Rishi Sunak’s super deduction scheme is now set to apply to the initially excluded landlord lessors after the government changes its mind and amends the Finance Bill.
Given the importance of commercial property sector to our economy, it was always mystifying why landlords were excluded from claiming the new capital allowances super deduction. However, that situation is about to be rectified.
What is the super deduction?
In Sunak’s Budget on 3 March 2021, a number of new tax incentives were introduced to encourage investment and re-boot the economy in a post-pandemic bounce-back. The new 130% super deduction First Year Allowance (FYA) lowers tax bills by around an extra third for expenditure on new ‘main pool’ plant and machinery.
The accompanying 50% Special Rate FYA, or SR allowance as it is known, gives an eight-fold acceleration of tax relief compared to the 6% writing down allowance (WDA) previously available for a range of other plant and machinery assets.
This is a time-limited opportunity because the new measures are only available for expenditure incurred between 1 April 2021 and 31 March 2023.
Why was the door shut on landlords?
Institutional investors and property investors generally, are the driving force behind much of the development of new commercial property. Given that such developments are responsible for the creation of countless jobs in the construction industry and associated supply chain, it seemed completely illogical that lessors of property should be prevented from claiming the relief.
This situation was due in part to the arcane rules in the capital allowances legislation at CAA 2001 S46 which excludes giving FYAs to lessors of plant or machinery.
Government changes heart on landlords
Now, in what would appear to be a complete change of heart, the government has sponsored an amendment to clause 9 of the Finance Bill which would mean that lessors of property can avail of the relief too.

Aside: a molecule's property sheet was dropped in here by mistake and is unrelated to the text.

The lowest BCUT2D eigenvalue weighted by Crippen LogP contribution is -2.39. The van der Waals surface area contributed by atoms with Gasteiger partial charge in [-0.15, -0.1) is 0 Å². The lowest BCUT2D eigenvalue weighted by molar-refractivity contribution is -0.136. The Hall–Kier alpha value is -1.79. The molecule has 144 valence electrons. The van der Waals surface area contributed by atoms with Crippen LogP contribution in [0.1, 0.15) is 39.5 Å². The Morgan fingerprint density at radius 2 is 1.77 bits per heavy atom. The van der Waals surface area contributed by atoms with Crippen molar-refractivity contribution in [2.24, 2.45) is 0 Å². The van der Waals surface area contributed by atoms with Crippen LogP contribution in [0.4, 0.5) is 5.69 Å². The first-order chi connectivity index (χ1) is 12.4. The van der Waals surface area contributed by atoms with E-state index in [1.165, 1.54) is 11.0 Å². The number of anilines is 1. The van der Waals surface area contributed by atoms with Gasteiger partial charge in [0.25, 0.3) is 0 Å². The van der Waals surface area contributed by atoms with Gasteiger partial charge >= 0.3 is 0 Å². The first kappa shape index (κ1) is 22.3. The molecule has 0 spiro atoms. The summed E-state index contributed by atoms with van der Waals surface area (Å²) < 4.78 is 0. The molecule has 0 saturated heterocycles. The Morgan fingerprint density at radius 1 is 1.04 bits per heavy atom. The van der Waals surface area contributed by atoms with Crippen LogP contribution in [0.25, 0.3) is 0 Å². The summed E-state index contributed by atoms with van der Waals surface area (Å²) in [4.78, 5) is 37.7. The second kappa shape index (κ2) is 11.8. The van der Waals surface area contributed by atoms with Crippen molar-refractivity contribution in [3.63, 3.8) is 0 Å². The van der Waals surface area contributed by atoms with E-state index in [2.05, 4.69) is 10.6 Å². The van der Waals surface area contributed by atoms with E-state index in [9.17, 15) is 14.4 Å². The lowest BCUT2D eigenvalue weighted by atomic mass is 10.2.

This is a significant and welcome change and is the result of some intense lobbying of HMRC by professional practitioners and the property industry itself. It always appeared inequitable that lessors should be excluded from the incentive and the following example illustrates the relief that they were missing out on.
Value of the super deduction
A property investor has taxable profits of £130,000 at its financial year end. During the year it carried out a building project and spent £100,000 on ‘main pool’ plant and machinery such as fitted furniture, sanitary appliances, fire alarms and so on.
The value of plant and machinery allowances with and without the super deduction is shown below.
|Tax without super deduction||Tax with super deduction|
|Profit before tax||£130,000||Profit before tax||£130,000|
|Main pool plant & machinery tax write-off: £100,000 x 18%||(£18,000)||Main pool plant & machinery tax write-off: £100,000 x 130%||(£130,000)|
|Taxable profit||£112,000||Taxable profit||nil|
|Tax bill: £112,000 x 19%||£21,280||Tax bill||nil|
This amendment addresses a fundamental unfairness in the operation and application of the super deduction regime and consider that it will be a significant stimulus and acceleration for investment in property over the course of the next two years.